Following twelve regional consultative meetings, the executive committee of the INMO have decided to recommend a programme of Industrial action to its membership.
They argue that the health service has 3,800 fewer nurses and midwives than were employed in the Public Health Service in 2009 yet the demand for services has grown. Has the adage “more with less" been taken to its extreme in the health service and is it a case now of too few to provide a safe service?
The INMO have been counting trolleys in Emergency Departments for the past twelve years to demonstrate the inability of our hospitals to provide humane timely care to the most ill patients waiting for a bed. Politicians and most members of the public have reassured themselves that once admitted to the system the care was second to none. Having listened to the testimony of those who attended the INMO consultation meetings and read the emails of fatigued nurses and midwives coming off gruelling shifts it’s clear that for many such consolation is misplaced and for others it's wide of the mark.
In a major regional hospital once described as a centre of excellence, a consultant surgeon allegedly amputated two toes off a patient in a ward, so frustrated was he at the constant cancellation of planned surgery due to staff shortages and overcrowding. Another instructed nurses to take four patients to the front door where he picked them up in his private car and transported them to a private facility to operate on them. Nurses were called again to send the pool nurse out to escort those same patients back from that private hospital at the expense of the public hospital in the middle of the night. Two third-year and two second-year unpaid students were left in charge of almost thirty patients for an entire shift with only the oversight of one clinical nurse manager. Midwives recounted how they could not go home at the end of shifts as there was no replacement coming on duty and numerous others recounted their heartbreak at holding the hands of patients or their relatives in their final hours without the dignity or the privacy they deserved. Can it be right that nurses and midwives leave their place of work in tears and fear coming back the next day to face the same or worst in our now dysfunctional health service where the abnormal has become normal for so many in the professions? To add insult to injury, legal advice issued in an attempt to have nurses treat discharged patients as trespassers and use force to eject them from hospitals.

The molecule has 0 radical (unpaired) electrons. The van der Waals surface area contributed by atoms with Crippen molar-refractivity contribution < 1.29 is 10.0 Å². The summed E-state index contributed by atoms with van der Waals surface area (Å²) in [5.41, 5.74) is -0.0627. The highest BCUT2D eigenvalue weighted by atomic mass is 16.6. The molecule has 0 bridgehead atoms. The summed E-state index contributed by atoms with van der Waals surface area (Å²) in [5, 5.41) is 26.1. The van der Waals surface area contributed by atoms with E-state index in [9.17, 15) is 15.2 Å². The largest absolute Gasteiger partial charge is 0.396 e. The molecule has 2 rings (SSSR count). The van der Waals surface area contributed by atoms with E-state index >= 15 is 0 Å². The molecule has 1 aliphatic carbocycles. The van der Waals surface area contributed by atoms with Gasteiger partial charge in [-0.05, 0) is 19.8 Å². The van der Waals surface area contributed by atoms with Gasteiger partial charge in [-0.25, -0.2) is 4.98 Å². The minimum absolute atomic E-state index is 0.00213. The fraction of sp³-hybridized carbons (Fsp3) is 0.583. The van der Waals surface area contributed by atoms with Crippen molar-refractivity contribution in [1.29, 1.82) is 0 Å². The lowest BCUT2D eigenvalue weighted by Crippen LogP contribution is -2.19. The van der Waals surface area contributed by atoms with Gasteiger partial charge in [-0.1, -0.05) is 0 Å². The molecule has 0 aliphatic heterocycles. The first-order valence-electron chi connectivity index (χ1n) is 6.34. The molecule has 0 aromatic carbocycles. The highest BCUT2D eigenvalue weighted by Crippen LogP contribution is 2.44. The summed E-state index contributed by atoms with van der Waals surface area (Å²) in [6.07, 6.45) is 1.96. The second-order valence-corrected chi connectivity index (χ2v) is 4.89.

So, to a large degree a Yes vote will be a huge exercise in whistle blowing on an unaccountable health system to which our political masters are content to entrust our health and welfare without any recognisable governance system.
The INMO hopes to prompt the HSE and Government into offering a package comparable to that offered by private hospitals and foreign recruiters which will attract the numbers which all parties accept are necessary to safely staff our services.
For those who place cost over care, just ponder the fact that the HSE now spend€1 million per week or€52 million a year for agency staff to cover a fraction of the now vacant posts. Agency fees and VAT charges mean a cost of 1.5 times that of directly employed staff.
David Hughes is the deputy general secretary of the Irish Nurses' and Midwives' Organisation.